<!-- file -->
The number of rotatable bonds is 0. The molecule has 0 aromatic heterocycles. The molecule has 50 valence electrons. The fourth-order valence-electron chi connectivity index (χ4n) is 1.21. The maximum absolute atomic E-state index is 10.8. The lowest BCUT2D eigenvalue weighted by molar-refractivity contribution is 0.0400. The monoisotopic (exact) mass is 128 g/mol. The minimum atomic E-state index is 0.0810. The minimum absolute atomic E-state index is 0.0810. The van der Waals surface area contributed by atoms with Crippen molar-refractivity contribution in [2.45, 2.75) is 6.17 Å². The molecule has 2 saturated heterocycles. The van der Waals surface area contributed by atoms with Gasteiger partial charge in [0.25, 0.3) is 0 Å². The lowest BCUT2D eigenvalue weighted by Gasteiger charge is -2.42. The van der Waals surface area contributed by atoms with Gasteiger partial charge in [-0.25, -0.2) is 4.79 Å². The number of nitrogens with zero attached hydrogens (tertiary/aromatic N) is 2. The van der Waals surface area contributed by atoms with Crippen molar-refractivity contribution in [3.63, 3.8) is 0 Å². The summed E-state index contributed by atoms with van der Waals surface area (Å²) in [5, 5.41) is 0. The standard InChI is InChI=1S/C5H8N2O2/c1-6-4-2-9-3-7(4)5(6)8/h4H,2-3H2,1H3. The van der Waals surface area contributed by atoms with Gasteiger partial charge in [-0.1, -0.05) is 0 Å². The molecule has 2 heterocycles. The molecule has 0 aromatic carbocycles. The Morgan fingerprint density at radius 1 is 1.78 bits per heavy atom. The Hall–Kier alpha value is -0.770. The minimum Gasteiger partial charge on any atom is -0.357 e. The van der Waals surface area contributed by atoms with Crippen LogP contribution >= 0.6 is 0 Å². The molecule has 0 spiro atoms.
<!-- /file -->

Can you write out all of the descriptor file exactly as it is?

The number of rotatable bonds is 0. The molecule has 0 aromatic heterocycles. The molecule has 50 valence electrons. The fourth-order valence-electron chi connectivity index (χ4n) is 1.21. The maximum absolute atomic E-state index is 10.8. The lowest BCUT2D eigenvalue weighted by molar-refractivity contribution is 0.0400. The monoisotopic (exact) mass is 128 g/mol. The minimum atomic E-state index is 0.0810. The minimum absolute atomic E-state index is 0.0810. The van der Waals surface area contributed by atoms with Crippen molar-refractivity contribution in [2.45, 2.75) is 6.17 Å². The molecule has 2 saturated heterocycles. The van der Waals surface area contributed by atoms with Gasteiger partial charge in [0.25, 0.3) is 0 Å². The lowest BCUT2D eigenvalue weighted by Gasteiger charge is -2.42. The van der Waals surface area contributed by atoms with Gasteiger partial charge in [-0.25, -0.2) is 4.79 Å². The number of nitrogens with zero attached hydrogens (tertiary/aromatic N) is 2. The van der Waals surface area contributed by atoms with Crippen molar-refractivity contribution in [3.63, 3.8) is 0 Å². The summed E-state index contributed by atoms with van der Waals surface area (Å²) in [5, 5.41) is 0. The standard InChI is InChI=1S/C5H8N2O2/c1-6-4-2-9-3-7(4)5(6)8/h4H,2-3H2,1H3. The van der Waals surface area contributed by atoms with Gasteiger partial charge in [-0.1, -0.05) is 0 Å². The molecule has 2 heterocycles. The molecule has 0 aromatic carbocycles. The Morgan fingerprint density at radius 1 is 1.78 bits per heavy atom. The Hall–Kier alpha value is -0.770. The minimum Gasteiger partial charge on any atom is -0.357 e. The van der Waals surface area contributed by atoms with Crippen LogP contribution >= 0.6 is 0 Å². The molecule has 0 spiro atoms.